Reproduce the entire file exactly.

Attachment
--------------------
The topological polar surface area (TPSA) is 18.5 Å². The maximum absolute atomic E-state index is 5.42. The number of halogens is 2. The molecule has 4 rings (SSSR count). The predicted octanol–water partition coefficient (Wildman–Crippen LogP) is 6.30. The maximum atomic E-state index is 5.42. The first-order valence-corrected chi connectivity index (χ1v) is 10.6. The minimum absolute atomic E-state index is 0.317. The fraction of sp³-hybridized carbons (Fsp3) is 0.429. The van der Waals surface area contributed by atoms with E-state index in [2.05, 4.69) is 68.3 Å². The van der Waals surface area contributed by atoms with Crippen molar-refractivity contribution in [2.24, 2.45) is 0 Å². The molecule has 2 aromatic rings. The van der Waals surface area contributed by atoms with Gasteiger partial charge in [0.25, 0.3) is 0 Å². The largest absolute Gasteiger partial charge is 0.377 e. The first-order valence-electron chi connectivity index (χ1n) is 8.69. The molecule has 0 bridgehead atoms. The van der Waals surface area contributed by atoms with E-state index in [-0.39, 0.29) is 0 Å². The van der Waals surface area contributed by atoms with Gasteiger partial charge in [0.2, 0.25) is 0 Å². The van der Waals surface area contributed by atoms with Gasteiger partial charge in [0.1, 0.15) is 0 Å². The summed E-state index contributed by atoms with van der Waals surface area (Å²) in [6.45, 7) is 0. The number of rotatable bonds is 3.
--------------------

The topological polar surface area (TPSA) is 18.5 Å². The maximum absolute atomic E-state index is 5.42. The number of halogens is 2. The molecule has 4 rings (SSSR count). The predicted octanol–water partition coefficient (Wildman–Crippen LogP) is 6.30. The maximum atomic E-state index is 5.42. The first-order valence-corrected chi connectivity index (χ1v) is 10.6. The minimum absolute atomic E-state index is 0.317. The fraction of sp³-hybridized carbons (Fsp3) is 0.429. The van der Waals surface area contributed by atoms with E-state index in [2.05, 4.69) is 68.3 Å². The van der Waals surface area contributed by atoms with Crippen molar-refractivity contribution in [2.24, 2.45) is 0 Å². The molecule has 2 aromatic rings. The van der Waals surface area contributed by atoms with Gasteiger partial charge in [0.25, 0.3) is 0 Å². The largest absolute Gasteiger partial charge is 0.377 e. The first-order valence-electron chi connectivity index (χ1n) is 8.69. The molecule has 0 bridgehead atoms. The van der Waals surface area contributed by atoms with E-state index in [-0.39, 0.29) is 0 Å². The van der Waals surface area contributed by atoms with Gasteiger partial charge in [0.2, 0.25) is 0 Å². The van der Waals surface area contributed by atoms with Gasteiger partial charge in [0.1, 0.15) is 0 Å². The summed E-state index contributed by atoms with van der Waals surface area (Å²) in [6.45, 7) is 0. The number of rotatable bonds is 3.